Owls have been scarce this past year. The vole population has undergone one of its periodic crashes and, as ever in such circumstances, the owls stop laying and their numbers dwindle. We have two owl boxes on our land, at opposite extremes. One is intended for a tawny, the other more wishfully for a barn. The last time I checked the former, about a fortnight ago, there was a scratch at the entrance, but it could have been caused by a falling branch, or have been there all along.
We have a curious relationship with owls. On two occasions a pair have found their way down a decommissioned chimney and into my library. I went in one night and had that strange feeling that someone was watching me. When I turned, a beautiful barn owl, by size a female, was staring from the frame of a picture, so light that it hadn’t even been moved skew whiff. I made some kind of noise and the bird flew straight for the dark emptiness of the window, only to suffer that most typical existential disillusion of the avian world, that empty space can be as hard as stone. It flopped to the bench and for a shocked moment I thought it was dead. But it was moving and able to grip. Ten minutes of gentle handling allowed it to stand upright on an iron seat outside before flying off. Almost predictably, when we went back inside, its mate was waiting patiently near the door. He (she?) sensed the colder air and flew silently by us.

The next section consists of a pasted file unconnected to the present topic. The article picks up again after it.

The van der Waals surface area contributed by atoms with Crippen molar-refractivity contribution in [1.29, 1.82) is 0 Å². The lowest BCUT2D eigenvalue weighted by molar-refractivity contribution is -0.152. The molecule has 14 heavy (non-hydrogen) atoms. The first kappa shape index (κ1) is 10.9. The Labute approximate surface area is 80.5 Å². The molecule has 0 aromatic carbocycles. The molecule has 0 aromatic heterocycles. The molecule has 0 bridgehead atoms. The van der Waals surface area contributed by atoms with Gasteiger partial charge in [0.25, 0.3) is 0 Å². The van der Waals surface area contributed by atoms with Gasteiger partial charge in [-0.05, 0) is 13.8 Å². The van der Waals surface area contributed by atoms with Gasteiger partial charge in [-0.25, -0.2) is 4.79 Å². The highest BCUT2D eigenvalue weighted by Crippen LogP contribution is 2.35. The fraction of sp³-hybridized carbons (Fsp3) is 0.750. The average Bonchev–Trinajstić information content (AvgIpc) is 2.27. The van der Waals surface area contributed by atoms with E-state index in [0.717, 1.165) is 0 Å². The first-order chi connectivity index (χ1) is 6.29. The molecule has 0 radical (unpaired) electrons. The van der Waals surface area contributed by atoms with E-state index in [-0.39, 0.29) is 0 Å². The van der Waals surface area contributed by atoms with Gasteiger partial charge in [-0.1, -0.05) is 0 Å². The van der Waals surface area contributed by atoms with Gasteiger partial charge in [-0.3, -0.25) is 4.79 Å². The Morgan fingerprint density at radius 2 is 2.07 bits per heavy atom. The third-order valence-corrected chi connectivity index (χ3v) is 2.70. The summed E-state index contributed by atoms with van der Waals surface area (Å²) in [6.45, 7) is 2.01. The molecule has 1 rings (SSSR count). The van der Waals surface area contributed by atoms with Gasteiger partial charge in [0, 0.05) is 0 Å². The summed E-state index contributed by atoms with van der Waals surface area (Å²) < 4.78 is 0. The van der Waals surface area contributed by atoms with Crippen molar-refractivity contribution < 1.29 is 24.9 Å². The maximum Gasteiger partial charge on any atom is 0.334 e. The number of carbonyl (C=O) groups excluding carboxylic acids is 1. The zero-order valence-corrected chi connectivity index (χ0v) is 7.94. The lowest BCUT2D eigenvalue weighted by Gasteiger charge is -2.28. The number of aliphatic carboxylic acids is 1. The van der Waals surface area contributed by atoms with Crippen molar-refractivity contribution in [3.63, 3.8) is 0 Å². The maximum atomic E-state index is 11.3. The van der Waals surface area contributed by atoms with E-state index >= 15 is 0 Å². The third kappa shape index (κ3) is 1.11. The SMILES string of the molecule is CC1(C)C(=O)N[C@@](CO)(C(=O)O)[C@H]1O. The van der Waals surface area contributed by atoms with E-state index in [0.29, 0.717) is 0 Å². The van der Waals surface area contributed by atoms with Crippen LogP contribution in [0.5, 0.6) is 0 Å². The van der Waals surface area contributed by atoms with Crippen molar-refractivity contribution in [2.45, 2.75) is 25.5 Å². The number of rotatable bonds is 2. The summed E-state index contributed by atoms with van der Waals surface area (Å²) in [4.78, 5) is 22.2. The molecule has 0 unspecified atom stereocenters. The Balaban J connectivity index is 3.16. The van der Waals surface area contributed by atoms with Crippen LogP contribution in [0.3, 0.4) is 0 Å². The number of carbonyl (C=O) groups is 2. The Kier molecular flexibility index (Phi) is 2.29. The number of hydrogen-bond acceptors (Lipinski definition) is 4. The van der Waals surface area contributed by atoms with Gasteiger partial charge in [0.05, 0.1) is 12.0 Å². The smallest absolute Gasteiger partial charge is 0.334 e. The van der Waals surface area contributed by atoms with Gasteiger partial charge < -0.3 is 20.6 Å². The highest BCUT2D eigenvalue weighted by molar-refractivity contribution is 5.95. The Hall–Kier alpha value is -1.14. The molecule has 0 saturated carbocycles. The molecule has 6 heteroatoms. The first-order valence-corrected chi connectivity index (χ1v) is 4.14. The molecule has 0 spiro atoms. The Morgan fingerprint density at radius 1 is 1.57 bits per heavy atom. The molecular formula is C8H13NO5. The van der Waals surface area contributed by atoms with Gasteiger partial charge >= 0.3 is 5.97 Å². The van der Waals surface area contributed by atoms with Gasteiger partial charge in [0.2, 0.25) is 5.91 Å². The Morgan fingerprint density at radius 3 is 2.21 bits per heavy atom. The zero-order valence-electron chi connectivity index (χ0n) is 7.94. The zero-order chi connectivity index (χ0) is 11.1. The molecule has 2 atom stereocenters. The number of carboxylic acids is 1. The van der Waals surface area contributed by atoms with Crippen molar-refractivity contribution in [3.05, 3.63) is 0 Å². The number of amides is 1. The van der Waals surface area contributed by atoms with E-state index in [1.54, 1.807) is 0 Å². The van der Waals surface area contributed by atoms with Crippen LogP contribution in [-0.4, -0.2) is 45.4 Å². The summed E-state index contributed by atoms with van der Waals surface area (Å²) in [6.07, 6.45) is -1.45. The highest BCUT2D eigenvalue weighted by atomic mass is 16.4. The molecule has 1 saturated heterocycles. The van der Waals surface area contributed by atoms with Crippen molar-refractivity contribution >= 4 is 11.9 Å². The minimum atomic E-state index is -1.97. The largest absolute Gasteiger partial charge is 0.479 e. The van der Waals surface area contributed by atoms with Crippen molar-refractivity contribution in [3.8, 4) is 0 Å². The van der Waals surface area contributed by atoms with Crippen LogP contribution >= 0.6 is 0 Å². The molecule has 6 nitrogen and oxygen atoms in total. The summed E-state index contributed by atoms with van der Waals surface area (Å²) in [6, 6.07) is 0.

Two weeks later, we were visited, via the same route, by a pair of tawnies. They want more careful handling.The great bird photographer Eric Hosking didn’t call his autobiography An Eye For A Bird out of vanity, but because he once made the mistake of putting his face too close to a sitting tawny, which went for him. “Our” birds were skittish and took some rounding up, but eventually one settled on a little curtain that covers a hatch that connects the house to the oratory; this is where Sr Colette took Mass when the Black Hermits were here. Same outcome. Once one bird was caught, the other followed meekly outdoors. We keep the photos to hand, for the sceptical.
Malcolm returned with the other farmer and a large, rather industrial tractor. We were winched out with much clanking of chains, and the owl was momentarily forgotten. We’d sensed they must be around. We’d been seeing more voles on the road at night, and such is the symbiosis between them, that usually means that the owls will follow. The car was dirty rather than seriously damaged. I had a Gemma Collins-sized bruise on my head from unremembered contact with the window. We decided after a break to head into town anyway. Down and round. As we crossed the darkening footbridge, the forgotten tawny burst out of the tree, finally exasperated by the small birds and sailed over our heads, its eyes unforgettably huge, like the nightmare creature in a Goya etching. We drove gingerly and stopped to thank Malcolm for his help. As we left, a barn owl popped out of the ventilation hole in the gable of his cowshed and fluttered like a moth to a post on the road, where it sat and swivelled anxiously in the headlights. They’re back.